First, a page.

The First Cause Argument

Via:  calbab  •  5 years ago  •  1 comments

The First Cause Argument

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The First Cause Argument

The most famous of all arguments for the existence of God are the "five ways" of Saint Thomas Aquinas. One of the five ways, the fifth, is the argument from design, which we looked at in the last essay. The other four are versions of the first-cause argument, which we explore here.

The argument is basically very simple, natural, intuitive, and commonsensical. We have to become complex and clever in order to doubt or dispute it. It is based on an instinct of mind that we all share: the instinct that says everything needs an explanation. Nothing just is without a reason why it is. Everything that is has some adequate or sufficient reason why it is.

Philosophers call this the Principle of Sufficient Reason. We use it every day, in common sense and in science as well as in philosophy and theology. If we saw a rabbit suddenly appear on an empty table, we would not blandly say, "Hi, rabbit. You came from nowhere, didn't you?" No, we would look for a cause, assuming there has to be one. Did the rabbit fall from the ceiling? Did a magician put it there when we weren't looking? If there seems to be no physical cause, we look for a psychological cause: perhaps someone hypnotized us. As a last resort, we look for a supernatural cause, a miracle. But there must be some cause. We never deny the Principle of Sufficient Reason itself. No one believes the Pop Theory: that things just pop into existence for no reason at all. Perhaps we will never find the cause, but there must be a cause for everything that comes into existence.

Now the whole universe is a vast, interlocking chain of things that come into existence. Each of these things must therefore have a cause. My parents caused me, my grandparents caused them, et cetera. But it is not that simple. I would not be here without billions of causes, from the Big Bang through the cooling of the galaxies and the evolution of the protein molecule to the marriages of my ancestors. The universe is a vast and complex chain of causes. But does the universe as a whole have a cause? Is there a first cause, an uncaused cause, a transcendent cause of the whole chain of causes? If not, then there is an infinite regress of causes, with no first link in the great cosmic chain. If so, then there is an eternal, necessary, independent, self-explanatory being with nothing above it, before it, or supporting it. It would have to explain itself as well as everything else, for if it needed something else as its explanation, its reason, its cause, then it would not be the first and uncaused cause. Such a being would have to be God, of course. If we can prove there is such a first cause, we will have proved there is a God.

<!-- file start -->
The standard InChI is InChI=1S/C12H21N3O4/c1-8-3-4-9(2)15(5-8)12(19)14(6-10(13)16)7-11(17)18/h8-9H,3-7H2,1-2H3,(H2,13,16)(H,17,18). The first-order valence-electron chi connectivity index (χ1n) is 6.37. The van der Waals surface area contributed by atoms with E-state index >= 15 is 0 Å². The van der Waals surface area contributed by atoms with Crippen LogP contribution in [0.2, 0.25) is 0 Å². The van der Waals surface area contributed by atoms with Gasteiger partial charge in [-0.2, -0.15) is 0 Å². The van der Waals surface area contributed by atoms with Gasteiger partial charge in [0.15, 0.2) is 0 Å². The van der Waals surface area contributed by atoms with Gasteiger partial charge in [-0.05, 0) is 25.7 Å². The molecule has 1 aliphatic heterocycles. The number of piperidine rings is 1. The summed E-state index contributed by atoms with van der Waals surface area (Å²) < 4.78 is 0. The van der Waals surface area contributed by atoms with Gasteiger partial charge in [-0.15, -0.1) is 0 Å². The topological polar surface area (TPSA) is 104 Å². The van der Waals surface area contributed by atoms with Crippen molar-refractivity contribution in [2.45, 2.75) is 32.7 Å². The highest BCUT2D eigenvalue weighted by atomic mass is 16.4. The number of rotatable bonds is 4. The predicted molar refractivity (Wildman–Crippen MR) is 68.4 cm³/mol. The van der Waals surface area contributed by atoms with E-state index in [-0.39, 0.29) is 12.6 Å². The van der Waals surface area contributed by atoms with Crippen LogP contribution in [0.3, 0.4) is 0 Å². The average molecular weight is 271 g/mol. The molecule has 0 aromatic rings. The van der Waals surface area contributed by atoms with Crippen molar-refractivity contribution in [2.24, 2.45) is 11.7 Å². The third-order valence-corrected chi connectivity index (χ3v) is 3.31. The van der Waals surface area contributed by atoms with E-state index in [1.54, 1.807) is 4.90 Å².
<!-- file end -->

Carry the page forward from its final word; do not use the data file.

Why must there be a first cause? Because if there isn't, then the whole universe is unexplained, and we have violated our Principle of Sufficient Reason for everything. If there is no first cause, each particular thing in the universe is explained in the short run, or proximately, by some other thing, but nothing is explained in the long run, or ultimately, and the universe as a whole is not explained. Everyone and everything says in turn, "Don't look to me for the final explanation. I'm just an instrument. Something else caused me." If that's all there is, then we have an endless passing of the buck. God is the one who says, "The buck stops here."

If there is no first cause, then the universe is like a great chain with many links; each link is held up by the link above it, but the whole chain is held up by nothing. If there is no first cause, then the universe is like a railroad train moving without an engine. Each car's motion is explained

proximately by the motion of the car in front of it: the caboose moves because the boxcar pulls it, the boxcar moves because the cattle car pulls it, et cetera. But there is no engine to pull the first car and the whole train. That would be impossible, of course. But that is what the universe is like if there is no first cause: impossible.

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